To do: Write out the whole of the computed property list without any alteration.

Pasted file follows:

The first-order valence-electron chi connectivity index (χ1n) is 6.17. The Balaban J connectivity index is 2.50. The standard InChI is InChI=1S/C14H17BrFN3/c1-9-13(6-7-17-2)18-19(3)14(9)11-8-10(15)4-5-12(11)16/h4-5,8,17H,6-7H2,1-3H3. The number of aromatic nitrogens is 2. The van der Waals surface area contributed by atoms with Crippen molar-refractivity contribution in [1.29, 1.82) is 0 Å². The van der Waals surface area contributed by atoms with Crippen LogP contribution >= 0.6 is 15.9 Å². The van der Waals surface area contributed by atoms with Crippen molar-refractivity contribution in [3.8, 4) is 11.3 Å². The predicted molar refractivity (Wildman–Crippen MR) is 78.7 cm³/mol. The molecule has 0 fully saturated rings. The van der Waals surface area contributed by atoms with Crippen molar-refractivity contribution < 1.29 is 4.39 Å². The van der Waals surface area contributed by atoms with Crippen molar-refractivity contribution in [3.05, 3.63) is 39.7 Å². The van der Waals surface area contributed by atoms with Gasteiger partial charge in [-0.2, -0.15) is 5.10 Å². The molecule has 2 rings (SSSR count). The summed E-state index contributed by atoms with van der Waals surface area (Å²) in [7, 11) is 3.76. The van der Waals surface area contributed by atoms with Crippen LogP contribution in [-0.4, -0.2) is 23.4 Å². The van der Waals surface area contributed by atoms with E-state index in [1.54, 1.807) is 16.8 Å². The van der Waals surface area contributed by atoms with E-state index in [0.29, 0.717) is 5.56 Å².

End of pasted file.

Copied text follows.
The first-order valence-electron chi connectivity index (χ1n) is 6.17. The Balaban J connectivity index is 2.50. The standard InChI is InChI=1S/C14H17BrFN3/c1-9-13(6-7-17-2)18-19(3)14(9)11-8-10(15)4-5-12(11)16/h4-5,8,17H,6-7H2,1-3H3. The number of aromatic nitrogens is 2. The van der Waals surface area contributed by atoms with Crippen molar-refractivity contribution in [1.29, 1.82) is 0 Å². The van der Waals surface area contributed by atoms with Crippen LogP contribution >= 0.6 is 15.9 Å². The van der Waals surface area contributed by atoms with Crippen molar-refractivity contribution in [3.8, 4) is 11.3 Å². The predicted molar refractivity (Wildman–Crippen MR) is 78.7 cm³/mol. The molecule has 0 fully saturated rings. The van der Waals surface area contributed by atoms with Crippen molar-refractivity contribution < 1.29 is 4.39 Å². The van der Waals surface area contributed by atoms with Crippen molar-refractivity contribution in [3.05, 3.63) is 39.7 Å². The van der Waals surface area contributed by atoms with Gasteiger partial charge in [-0.2, -0.15) is 5.10 Å². The molecule has 2 rings (SSSR count). The summed E-state index contributed by atoms with van der Waals surface area (Å²) in [7, 11) is 3.76. The van der Waals surface area contributed by atoms with Crippen LogP contribution in [-0.4, -0.2) is 23.4 Å². The van der Waals surface area contributed by atoms with E-state index in [1.54, 1.807) is 16.8 Å². The van der Waals surface area contributed by atoms with E-state index in [0.29, 0.717) is 5.56 Å².